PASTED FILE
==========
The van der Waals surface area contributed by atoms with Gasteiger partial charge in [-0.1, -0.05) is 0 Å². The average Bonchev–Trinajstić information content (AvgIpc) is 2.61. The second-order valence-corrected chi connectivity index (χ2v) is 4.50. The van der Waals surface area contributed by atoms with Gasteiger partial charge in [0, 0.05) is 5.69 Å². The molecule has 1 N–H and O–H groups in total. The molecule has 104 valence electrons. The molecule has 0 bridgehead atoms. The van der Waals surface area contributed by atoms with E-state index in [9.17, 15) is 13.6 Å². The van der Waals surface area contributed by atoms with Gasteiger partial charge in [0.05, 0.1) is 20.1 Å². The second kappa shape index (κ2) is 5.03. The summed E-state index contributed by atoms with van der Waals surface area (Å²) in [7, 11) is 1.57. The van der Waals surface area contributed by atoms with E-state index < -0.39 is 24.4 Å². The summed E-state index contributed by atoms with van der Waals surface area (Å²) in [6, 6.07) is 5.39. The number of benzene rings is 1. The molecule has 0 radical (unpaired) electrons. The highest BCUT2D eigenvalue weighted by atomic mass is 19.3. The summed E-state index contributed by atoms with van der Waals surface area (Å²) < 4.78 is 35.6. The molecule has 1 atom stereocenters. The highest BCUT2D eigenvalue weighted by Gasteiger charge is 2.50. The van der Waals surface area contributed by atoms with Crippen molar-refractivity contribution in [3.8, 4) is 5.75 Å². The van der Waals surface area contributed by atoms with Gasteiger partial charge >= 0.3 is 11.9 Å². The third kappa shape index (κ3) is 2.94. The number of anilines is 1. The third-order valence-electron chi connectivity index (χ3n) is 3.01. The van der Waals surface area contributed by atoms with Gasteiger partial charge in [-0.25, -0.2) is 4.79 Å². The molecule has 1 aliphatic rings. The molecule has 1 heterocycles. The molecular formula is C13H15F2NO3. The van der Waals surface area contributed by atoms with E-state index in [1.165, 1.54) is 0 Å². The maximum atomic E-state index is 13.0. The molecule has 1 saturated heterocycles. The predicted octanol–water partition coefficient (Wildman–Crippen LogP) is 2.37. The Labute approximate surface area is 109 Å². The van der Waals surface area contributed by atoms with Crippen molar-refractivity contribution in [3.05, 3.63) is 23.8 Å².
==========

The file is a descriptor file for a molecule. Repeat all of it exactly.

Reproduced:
The van der Waals surface area contributed by atoms with Gasteiger partial charge in [-0.1, -0.05) is 0 Å². The average Bonchev–Trinajstić information content (AvgIpc) is 2.61. The second-order valence-corrected chi connectivity index (χ2v) is 4.50. The van der Waals surface area contributed by atoms with Gasteiger partial charge in [0, 0.05) is 5.69 Å². The molecule has 1 N–H and O–H groups in total. The molecule has 104 valence electrons. The molecule has 0 bridgehead atoms. The van der Waals surface area contributed by atoms with E-state index in [9.17, 15) is 13.6 Å². The van der Waals surface area contributed by atoms with Gasteiger partial charge in [0.05, 0.1) is 20.1 Å². The second kappa shape index (κ2) is 5.03. The summed E-state index contributed by atoms with van der Waals surface area (Å²) in [7, 11) is 1.57. The van der Waals surface area contributed by atoms with E-state index < -0.39 is 24.4 Å². The summed E-state index contributed by atoms with van der Waals surface area (Å²) in [6, 6.07) is 5.39. The number of benzene rings is 1. The molecule has 0 radical (unpaired) electrons. The highest BCUT2D eigenvalue weighted by atomic mass is 19.3. The summed E-state index contributed by atoms with van der Waals surface area (Å²) < 4.78 is 35.6. The molecule has 1 atom stereocenters. The highest BCUT2D eigenvalue weighted by Gasteiger charge is 2.50. The van der Waals surface area contributed by atoms with Crippen molar-refractivity contribution in [3.8, 4) is 5.75 Å². The van der Waals surface area contributed by atoms with Gasteiger partial charge >= 0.3 is 11.9 Å². The third kappa shape index (κ3) is 2.94. The number of anilines is 1. The third-order valence-electron chi connectivity index (χ3n) is 3.01. The van der Waals surface area contributed by atoms with Gasteiger partial charge in [-0.25, -0.2) is 4.79 Å². The molecule has 1 aliphatic rings. The molecule has 1 heterocycles. The molecular formula is C13H15F2NO3. The van der Waals surface area contributed by atoms with E-state index in [1.165, 1.54) is 0 Å². The maximum atomic E-state index is 13.0. The molecule has 1 saturated heterocycles. The predicted octanol–water partition coefficient (Wildman–Crippen LogP) is 2.37. The Labute approximate surface area is 109 Å². The van der Waals surface area contributed by atoms with Crippen molar-refractivity contribution in [3.05, 3.63) is 23.8 Å².